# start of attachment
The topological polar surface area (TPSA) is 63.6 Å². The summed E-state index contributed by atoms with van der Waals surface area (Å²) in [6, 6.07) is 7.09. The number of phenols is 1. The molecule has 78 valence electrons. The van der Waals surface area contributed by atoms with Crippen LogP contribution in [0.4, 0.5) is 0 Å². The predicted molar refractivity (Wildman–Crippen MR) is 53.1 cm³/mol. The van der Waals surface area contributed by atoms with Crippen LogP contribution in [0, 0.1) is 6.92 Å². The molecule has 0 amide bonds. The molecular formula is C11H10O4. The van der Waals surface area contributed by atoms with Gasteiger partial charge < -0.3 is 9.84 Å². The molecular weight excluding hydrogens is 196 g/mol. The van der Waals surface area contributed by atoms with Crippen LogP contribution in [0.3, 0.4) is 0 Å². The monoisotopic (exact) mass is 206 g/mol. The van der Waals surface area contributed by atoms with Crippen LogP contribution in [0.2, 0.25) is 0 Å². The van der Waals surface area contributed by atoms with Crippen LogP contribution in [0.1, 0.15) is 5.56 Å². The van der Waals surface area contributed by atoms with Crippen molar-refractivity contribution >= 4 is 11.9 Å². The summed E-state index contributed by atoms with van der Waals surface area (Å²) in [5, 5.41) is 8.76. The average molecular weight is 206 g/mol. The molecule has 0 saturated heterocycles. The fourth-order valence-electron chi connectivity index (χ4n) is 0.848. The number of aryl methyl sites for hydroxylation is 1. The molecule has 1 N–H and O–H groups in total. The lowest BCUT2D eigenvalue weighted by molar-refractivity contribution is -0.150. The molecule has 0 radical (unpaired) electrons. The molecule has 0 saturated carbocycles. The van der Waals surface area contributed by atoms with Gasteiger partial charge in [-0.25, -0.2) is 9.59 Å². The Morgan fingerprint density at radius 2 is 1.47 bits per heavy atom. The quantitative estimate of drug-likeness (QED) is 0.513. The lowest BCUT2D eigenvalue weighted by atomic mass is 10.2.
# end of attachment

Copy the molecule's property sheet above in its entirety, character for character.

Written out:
The topological polar surface area (TPSA) is 63.6 Å². The summed E-state index contributed by atoms with van der Waals surface area (Å²) in [6, 6.07) is 7.09. The number of phenols is 1. The molecule has 78 valence electrons. The van der Waals surface area contributed by atoms with Crippen LogP contribution in [0.4, 0.5) is 0 Å². The predicted molar refractivity (Wildman–Crippen MR) is 53.1 cm³/mol. The van der Waals surface area contributed by atoms with Crippen LogP contribution in [0, 0.1) is 6.92 Å². The molecule has 0 amide bonds. The molecular formula is C11H10O4. The van der Waals surface area contributed by atoms with Gasteiger partial charge < -0.3 is 9.84 Å². The molecular weight excluding hydrogens is 196 g/mol. The van der Waals surface area contributed by atoms with Crippen LogP contribution in [0.3, 0.4) is 0 Å². The monoisotopic (exact) mass is 206 g/mol. The van der Waals surface area contributed by atoms with Crippen LogP contribution in [0.2, 0.25) is 0 Å². The van der Waals surface area contributed by atoms with Crippen LogP contribution in [0.1, 0.15) is 5.56 Å². The van der Waals surface area contributed by atoms with Crippen molar-refractivity contribution >= 4 is 11.9 Å². The summed E-state index contributed by atoms with van der Waals surface area (Å²) in [5, 5.41) is 8.76. The average molecular weight is 206 g/mol. The molecule has 0 saturated heterocycles. The fourth-order valence-electron chi connectivity index (χ4n) is 0.848. The number of aryl methyl sites for hydroxylation is 1. The molecule has 1 N–H and O–H groups in total. The lowest BCUT2D eigenvalue weighted by molar-refractivity contribution is -0.150. The molecule has 0 radical (unpaired) electrons. The molecule has 0 saturated carbocycles. The van der Waals surface area contributed by atoms with Gasteiger partial charge in [-0.25, -0.2) is 9.59 Å². The Morgan fingerprint density at radius 2 is 1.47 bits per heavy atom. The quantitative estimate of drug-likeness (QED) is 0.513. The lowest BCUT2D eigenvalue weighted by atomic mass is 10.2.